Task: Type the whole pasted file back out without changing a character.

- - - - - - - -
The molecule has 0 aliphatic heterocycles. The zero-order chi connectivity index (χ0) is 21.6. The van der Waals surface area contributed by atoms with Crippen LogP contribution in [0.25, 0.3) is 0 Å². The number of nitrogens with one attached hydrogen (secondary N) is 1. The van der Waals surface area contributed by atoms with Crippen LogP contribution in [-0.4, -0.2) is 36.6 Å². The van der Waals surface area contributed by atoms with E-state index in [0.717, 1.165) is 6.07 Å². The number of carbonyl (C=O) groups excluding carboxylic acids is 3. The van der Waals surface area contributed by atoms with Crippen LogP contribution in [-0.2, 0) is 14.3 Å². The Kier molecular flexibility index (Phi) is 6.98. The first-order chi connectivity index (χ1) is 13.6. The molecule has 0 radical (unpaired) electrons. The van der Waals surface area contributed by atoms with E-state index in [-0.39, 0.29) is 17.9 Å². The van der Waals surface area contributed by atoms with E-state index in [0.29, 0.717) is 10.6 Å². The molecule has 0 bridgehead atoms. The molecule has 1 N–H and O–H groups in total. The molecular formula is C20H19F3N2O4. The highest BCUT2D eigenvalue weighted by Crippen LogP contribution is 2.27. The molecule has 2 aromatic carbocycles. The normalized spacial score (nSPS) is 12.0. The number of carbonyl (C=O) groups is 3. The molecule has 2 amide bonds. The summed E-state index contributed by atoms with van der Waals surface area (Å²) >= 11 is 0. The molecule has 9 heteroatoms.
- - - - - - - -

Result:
The molecule has 0 aliphatic heterocycles. The zero-order chi connectivity index (χ0) is 21.6. The van der Waals surface area contributed by atoms with Crippen LogP contribution in [0.25, 0.3) is 0 Å². The number of nitrogens with one attached hydrogen (secondary N) is 1. The van der Waals surface area contributed by atoms with Crippen LogP contribution in [-0.4, -0.2) is 36.6 Å². The van der Waals surface area contributed by atoms with E-state index in [0.717, 1.165) is 6.07 Å². The number of carbonyl (C=O) groups excluding carboxylic acids is 3. The van der Waals surface area contributed by atoms with Crippen LogP contribution in [-0.2, 0) is 14.3 Å². The Kier molecular flexibility index (Phi) is 6.98. The first-order chi connectivity index (χ1) is 13.6. The molecule has 0 radical (unpaired) electrons. The van der Waals surface area contributed by atoms with E-state index in [-0.39, 0.29) is 17.9 Å². The van der Waals surface area contributed by atoms with E-state index in [0.29, 0.717) is 10.6 Å². The molecule has 0 bridgehead atoms. The molecule has 1 N–H and O–H groups in total. The molecular formula is C20H19F3N2O4. The highest BCUT2D eigenvalue weighted by Crippen LogP contribution is 2.27. The molecule has 2 aromatic carbocycles. The normalized spacial score (nSPS) is 12.0. The number of carbonyl (C=O) groups is 3. The molecule has 2 amide bonds. The summed E-state index contributed by atoms with van der Waals surface area (Å²) >= 11 is 0. The molecule has 9 heteroatoms.